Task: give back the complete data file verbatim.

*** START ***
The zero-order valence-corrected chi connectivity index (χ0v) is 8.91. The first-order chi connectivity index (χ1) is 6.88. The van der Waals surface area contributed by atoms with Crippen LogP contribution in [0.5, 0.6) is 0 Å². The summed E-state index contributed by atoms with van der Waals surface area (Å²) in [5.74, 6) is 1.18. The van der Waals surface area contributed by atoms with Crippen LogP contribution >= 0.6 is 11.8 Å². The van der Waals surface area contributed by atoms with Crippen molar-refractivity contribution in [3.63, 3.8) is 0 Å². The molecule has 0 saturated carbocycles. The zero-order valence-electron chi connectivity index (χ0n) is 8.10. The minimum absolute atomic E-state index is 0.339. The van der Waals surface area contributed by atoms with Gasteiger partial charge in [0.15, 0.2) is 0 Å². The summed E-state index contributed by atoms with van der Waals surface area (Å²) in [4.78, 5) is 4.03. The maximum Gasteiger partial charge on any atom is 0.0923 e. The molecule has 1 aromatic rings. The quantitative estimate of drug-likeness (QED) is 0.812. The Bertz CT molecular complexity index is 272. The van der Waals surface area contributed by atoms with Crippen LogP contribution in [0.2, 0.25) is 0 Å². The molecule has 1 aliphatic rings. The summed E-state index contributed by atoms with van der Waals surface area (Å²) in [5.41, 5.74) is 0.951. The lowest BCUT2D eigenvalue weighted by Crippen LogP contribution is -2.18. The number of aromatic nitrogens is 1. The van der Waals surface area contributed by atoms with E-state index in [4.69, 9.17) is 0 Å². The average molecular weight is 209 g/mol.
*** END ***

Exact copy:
The zero-order valence-corrected chi connectivity index (χ0v) is 8.91. The first-order chi connectivity index (χ1) is 6.88. The van der Waals surface area contributed by atoms with Crippen LogP contribution in [0.5, 0.6) is 0 Å². The summed E-state index contributed by atoms with van der Waals surface area (Å²) in [5.74, 6) is 1.18. The van der Waals surface area contributed by atoms with Crippen LogP contribution >= 0.6 is 11.8 Å². The van der Waals surface area contributed by atoms with Crippen molar-refractivity contribution in [3.63, 3.8) is 0 Å². The molecule has 0 saturated carbocycles. The zero-order valence-electron chi connectivity index (χ0n) is 8.10. The minimum absolute atomic E-state index is 0.339. The van der Waals surface area contributed by atoms with Gasteiger partial charge in [0.15, 0.2) is 0 Å². The summed E-state index contributed by atoms with van der Waals surface area (Å²) in [4.78, 5) is 4.03. The maximum Gasteiger partial charge on any atom is 0.0923 e. The molecule has 1 aromatic rings. The quantitative estimate of drug-likeness (QED) is 0.812. The Bertz CT molecular complexity index is 272. The van der Waals surface area contributed by atoms with Crippen LogP contribution in [0.2, 0.25) is 0 Å². The molecule has 1 aliphatic rings. The summed E-state index contributed by atoms with van der Waals surface area (Å²) in [5.41, 5.74) is 0.951. The lowest BCUT2D eigenvalue weighted by Crippen LogP contribution is -2.18. The number of aromatic nitrogens is 1. The van der Waals surface area contributed by atoms with E-state index in [4.69, 9.17) is 0 Å². The average molecular weight is 209 g/mol.